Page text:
President Hogan, a retired U.S. military man himself, tried to convince the commander to wait to attack until the following morning. He hoped a delay would allow the rebels time to vacate the temple grounds. Unfortunately, a battle plan change such as the one President Hogan proposed could only be issued by the general, whom he was unable to contact.

Meanwhile in Salt Lake City

Elder Dallin H. Oaks of the Quorum of the Twelve Apostles
Elder Dallin H. Oaks

This is where the miracles start. Elder Oaks continued, “During this time I was the member of the Quorum of the Twelve whom the Philippines Area President contacted for help at headquarters. Thirty minutes before the 11:00 P.M. Manila deadline, Area President George I. Cannon phoned me to report that our temple annex and grounds were the last remaining rebel stronghold in Manila and the army had massed artillery and troops for an assault at any moment. He said he had done all he could through the Philippine government and the American ambassador to discourage the attack, but without success. It was then 7:30 A.M. Sunday in Salt Lake City.

“By a remarkable coincidence—one of those happenings that cannot be coincidental—the First Presidency and Quorum of the Twelve Apostles had scheduled an unusual meeting that Sunday morning. At 8:00 A.M., 3 December, just 30 minutes after I received that alarming report from Manila, the assembled First Presidency and Quorum of the Twelve bowed in prayer and pleaded with the Lord to intervene to protect His house. . . . As we prayed, it was 11:00 P.M. Sunday evening in Manila, the exact hour appointed for the assault.

The miracle

“The attack never came. Twenty minutes after our prayer, President Cannon phoned Church headquarters to report that the military commander had unexpectedly decided against a night assault. Early the next morning, Philippine time, President Hogan phoned to say that the rebels had melted away during the night. I recorded in my journal, ‘I consider this a miracle of divine intervention no less impressive than many recorded in holy writ.'”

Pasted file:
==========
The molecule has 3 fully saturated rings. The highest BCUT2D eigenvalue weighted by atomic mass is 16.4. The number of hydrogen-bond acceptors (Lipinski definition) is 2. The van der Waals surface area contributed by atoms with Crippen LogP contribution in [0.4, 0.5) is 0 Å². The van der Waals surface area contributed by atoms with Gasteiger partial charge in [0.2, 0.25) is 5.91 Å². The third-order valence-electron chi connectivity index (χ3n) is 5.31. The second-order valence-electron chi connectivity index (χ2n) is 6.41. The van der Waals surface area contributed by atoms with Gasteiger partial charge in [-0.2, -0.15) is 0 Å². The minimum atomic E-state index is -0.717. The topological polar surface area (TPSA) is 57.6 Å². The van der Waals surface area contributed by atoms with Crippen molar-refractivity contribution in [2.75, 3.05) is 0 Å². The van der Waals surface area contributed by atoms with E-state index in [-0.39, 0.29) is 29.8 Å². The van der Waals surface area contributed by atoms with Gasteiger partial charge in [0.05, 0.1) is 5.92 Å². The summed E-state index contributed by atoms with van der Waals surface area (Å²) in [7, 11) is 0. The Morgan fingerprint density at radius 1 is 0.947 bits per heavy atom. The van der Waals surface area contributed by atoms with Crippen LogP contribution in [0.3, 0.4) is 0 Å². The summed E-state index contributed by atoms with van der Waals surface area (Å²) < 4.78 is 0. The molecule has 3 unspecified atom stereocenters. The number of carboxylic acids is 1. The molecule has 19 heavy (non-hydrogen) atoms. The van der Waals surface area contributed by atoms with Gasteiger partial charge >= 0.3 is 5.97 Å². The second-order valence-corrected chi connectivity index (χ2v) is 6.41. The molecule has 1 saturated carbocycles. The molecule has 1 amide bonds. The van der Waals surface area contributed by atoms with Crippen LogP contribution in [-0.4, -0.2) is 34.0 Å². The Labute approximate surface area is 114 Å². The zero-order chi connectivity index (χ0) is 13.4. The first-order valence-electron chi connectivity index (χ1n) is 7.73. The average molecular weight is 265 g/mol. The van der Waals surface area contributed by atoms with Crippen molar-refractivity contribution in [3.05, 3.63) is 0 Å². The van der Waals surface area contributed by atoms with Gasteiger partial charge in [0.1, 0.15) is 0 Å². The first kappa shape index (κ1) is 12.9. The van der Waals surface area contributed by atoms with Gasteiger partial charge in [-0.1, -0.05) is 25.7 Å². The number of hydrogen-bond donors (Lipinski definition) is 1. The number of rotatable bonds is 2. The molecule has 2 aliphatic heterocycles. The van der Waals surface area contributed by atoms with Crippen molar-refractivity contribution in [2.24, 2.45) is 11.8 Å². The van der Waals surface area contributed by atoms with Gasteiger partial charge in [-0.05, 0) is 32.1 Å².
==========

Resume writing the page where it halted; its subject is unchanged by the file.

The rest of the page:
(Photos via a temple history album housed at the temple. Photos cropped and edited for color, sharpness and clarity.)

President Hogan was able to survey the damage on Monday morning. The annex had “shrapnel marks and many broken windows on the north side” but rebels did not enter any of the locked rooms within. Nor had they entered the temple proper.

“A total of six mortar or rocket shells had exploded inside the temple grounds,” Elder Oaks said. President Hogan reasoned that, from the looks of things, government forces had to have sent the projectiles between the temple spires. A housing building for temple patrons was under construction nearby, but had been heavily damaged by multiple rocket impacts.

“The Manila temple opened for normal sessions the next day,” Elder Oaks said.

The aftermath

About a week after the attempted coup, Elder Oaks received a letter from the Philippine ambassador to the United States. The letter described how the ambassador had done everything within his power to discourage government forces from damaging the temple.

Elder Oaks said, “After the fighting was over, they had reported to him that ‘they were careful in their counter-shelling, so as not to cause damage’ to the temple. I concluded that the Lord had worked behind the scenes through these government servants to save His house.”

The apostle was later able to inspect the temple in person. The temple itself was spotless, except what appeared to be one stray rifle round that left a small hole at the top of the highest temple spire.



Special thanks to Brooke Porter and Eunice Mate Cangas for the incredible photos.

David Snell is a proud member of The Church of Jesus Christ of Latter-day Saints. He's the Founder of The Sunday Pews, and has experience writing for Mormon Newsroom Pacific, KBYU11, Classical 89 Radio, and plenty more. He tries not to take himself too seriously and just wants to brighten your day a bit.